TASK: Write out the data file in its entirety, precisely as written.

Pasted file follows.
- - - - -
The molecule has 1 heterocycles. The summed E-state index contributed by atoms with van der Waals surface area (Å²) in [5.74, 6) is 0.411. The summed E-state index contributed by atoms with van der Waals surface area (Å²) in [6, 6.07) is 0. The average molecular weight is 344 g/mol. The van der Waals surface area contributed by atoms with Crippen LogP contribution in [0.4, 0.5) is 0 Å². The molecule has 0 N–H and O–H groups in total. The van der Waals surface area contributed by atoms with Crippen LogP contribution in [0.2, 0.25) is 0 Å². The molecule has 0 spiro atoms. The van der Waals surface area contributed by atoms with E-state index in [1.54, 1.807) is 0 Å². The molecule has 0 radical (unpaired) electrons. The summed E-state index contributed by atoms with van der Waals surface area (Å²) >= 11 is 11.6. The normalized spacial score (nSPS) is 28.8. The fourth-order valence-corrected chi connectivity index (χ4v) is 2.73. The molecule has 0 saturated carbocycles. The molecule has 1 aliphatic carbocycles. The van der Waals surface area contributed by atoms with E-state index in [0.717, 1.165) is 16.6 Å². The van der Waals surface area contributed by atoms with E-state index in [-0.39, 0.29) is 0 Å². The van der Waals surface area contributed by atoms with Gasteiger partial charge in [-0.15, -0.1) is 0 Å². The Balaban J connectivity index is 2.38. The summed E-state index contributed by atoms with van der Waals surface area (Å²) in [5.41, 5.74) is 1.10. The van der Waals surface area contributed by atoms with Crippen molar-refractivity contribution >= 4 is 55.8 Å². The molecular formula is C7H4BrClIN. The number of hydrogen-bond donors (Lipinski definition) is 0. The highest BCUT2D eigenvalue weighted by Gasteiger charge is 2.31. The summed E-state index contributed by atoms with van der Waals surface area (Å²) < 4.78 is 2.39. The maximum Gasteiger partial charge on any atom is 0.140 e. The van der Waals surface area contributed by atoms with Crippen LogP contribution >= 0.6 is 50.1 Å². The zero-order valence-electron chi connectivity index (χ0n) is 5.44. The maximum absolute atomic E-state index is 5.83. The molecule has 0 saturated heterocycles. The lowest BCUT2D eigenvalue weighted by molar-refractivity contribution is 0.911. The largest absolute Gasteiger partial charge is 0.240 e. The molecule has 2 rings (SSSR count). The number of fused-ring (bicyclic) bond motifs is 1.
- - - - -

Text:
The molecule has 1 heterocycles. The summed E-state index contributed by atoms with van der Waals surface area (Å²) in [5.74, 6) is 0.411. The summed E-state index contributed by atoms with van der Waals surface area (Å²) in [6, 6.07) is 0. The average molecular weight is 344 g/mol. The van der Waals surface area contributed by atoms with Crippen LogP contribution in [0.4, 0.5) is 0 Å². The molecule has 0 N–H and O–H groups in total. The van der Waals surface area contributed by atoms with Crippen LogP contribution in [0.2, 0.25) is 0 Å². The molecule has 0 spiro atoms. The van der Waals surface area contributed by atoms with E-state index in [1.54, 1.807) is 0 Å². The molecule has 0 radical (unpaired) electrons. The summed E-state index contributed by atoms with van der Waals surface area (Å²) >= 11 is 11.6. The normalized spacial score (nSPS) is 28.8. The fourth-order valence-corrected chi connectivity index (χ4v) is 2.73. The molecule has 0 saturated carbocycles. The molecule has 1 aliphatic carbocycles. The van der Waals surface area contributed by atoms with E-state index in [0.717, 1.165) is 16.6 Å². The van der Waals surface area contributed by atoms with E-state index in [-0.39, 0.29) is 0 Å². The van der Waals surface area contributed by atoms with Gasteiger partial charge in [-0.15, -0.1) is 0 Å². The Balaban J connectivity index is 2.38. The summed E-state index contributed by atoms with van der Waals surface area (Å²) in [5.41, 5.74) is 1.10. The van der Waals surface area contributed by atoms with Crippen molar-refractivity contribution >= 4 is 55.8 Å². The molecular formula is C7H4BrClIN. The number of hydrogen-bond donors (Lipinski definition) is 0. The highest BCUT2D eigenvalue weighted by Gasteiger charge is 2.31. The summed E-state index contributed by atoms with van der Waals surface area (Å²) < 4.78 is 2.39. The maximum Gasteiger partial charge on any atom is 0.140 e. The van der Waals surface area contributed by atoms with Crippen LogP contribution >= 0.6 is 50.1 Å². The zero-order valence-electron chi connectivity index (χ0n) is 5.44. The maximum absolute atomic E-state index is 5.83. The molecule has 0 saturated heterocycles. The lowest BCUT2D eigenvalue weighted by molar-refractivity contribution is 0.911. The largest absolute Gasteiger partial charge is 0.240 e. The molecule has 2 rings (SSSR count). The number of fused-ring (bicyclic) bond motifs is 1.